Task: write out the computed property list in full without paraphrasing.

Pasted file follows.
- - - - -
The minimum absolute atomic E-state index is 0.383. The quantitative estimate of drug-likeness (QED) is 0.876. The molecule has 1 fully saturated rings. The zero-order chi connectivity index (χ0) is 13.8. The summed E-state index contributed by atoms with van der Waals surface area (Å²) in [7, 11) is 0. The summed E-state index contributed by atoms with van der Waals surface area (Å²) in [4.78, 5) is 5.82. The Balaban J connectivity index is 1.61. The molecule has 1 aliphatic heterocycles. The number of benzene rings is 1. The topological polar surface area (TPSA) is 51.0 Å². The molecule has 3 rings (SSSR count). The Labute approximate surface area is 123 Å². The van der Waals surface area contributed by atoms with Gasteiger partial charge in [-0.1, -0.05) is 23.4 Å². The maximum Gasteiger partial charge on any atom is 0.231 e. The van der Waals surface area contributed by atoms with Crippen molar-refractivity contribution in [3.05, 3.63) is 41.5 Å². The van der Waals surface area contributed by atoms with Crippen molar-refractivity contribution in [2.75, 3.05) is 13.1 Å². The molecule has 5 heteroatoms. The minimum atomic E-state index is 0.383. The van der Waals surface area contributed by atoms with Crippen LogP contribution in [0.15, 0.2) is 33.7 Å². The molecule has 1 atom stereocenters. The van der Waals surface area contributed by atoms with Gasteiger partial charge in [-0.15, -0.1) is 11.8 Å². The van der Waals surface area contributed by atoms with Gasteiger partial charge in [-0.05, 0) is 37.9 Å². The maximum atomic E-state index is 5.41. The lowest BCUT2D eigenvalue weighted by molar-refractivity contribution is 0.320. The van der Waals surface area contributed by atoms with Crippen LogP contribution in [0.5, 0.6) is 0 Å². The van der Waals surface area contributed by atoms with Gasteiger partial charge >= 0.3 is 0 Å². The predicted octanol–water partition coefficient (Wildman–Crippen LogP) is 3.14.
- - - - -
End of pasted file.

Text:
The minimum absolute atomic E-state index is 0.383. The quantitative estimate of drug-likeness (QED) is 0.876. The molecule has 1 fully saturated rings. The zero-order chi connectivity index (χ0) is 13.8. The summed E-state index contributed by atoms with van der Waals surface area (Å²) in [7, 11) is 0. The summed E-state index contributed by atoms with van der Waals surface area (Å²) in [4.78, 5) is 5.82. The Balaban J connectivity index is 1.61. The molecule has 1 aliphatic heterocycles. The number of benzene rings is 1. The topological polar surface area (TPSA) is 51.0 Å². The molecule has 3 rings (SSSR count). The Labute approximate surface area is 123 Å². The van der Waals surface area contributed by atoms with Gasteiger partial charge in [-0.1, -0.05) is 23.4 Å². The maximum Gasteiger partial charge on any atom is 0.231 e. The van der Waals surface area contributed by atoms with Crippen molar-refractivity contribution in [3.05, 3.63) is 41.5 Å². The van der Waals surface area contributed by atoms with Crippen molar-refractivity contribution in [2.75, 3.05) is 13.1 Å². The molecule has 5 heteroatoms. The minimum atomic E-state index is 0.383. The van der Waals surface area contributed by atoms with Crippen LogP contribution in [0.15, 0.2) is 33.7 Å². The molecule has 1 atom stereocenters. The van der Waals surface area contributed by atoms with Gasteiger partial charge in [-0.15, -0.1) is 11.8 Å². The van der Waals surface area contributed by atoms with Gasteiger partial charge in [-0.05, 0) is 37.9 Å². The maximum atomic E-state index is 5.41. The lowest BCUT2D eigenvalue weighted by molar-refractivity contribution is 0.320. The van der Waals surface area contributed by atoms with Crippen LogP contribution in [0.5, 0.6) is 0 Å². The van der Waals surface area contributed by atoms with Gasteiger partial charge >= 0.3 is 0 Å². The predicted octanol–water partition coefficient (Wildman–Crippen LogP) is 3.14.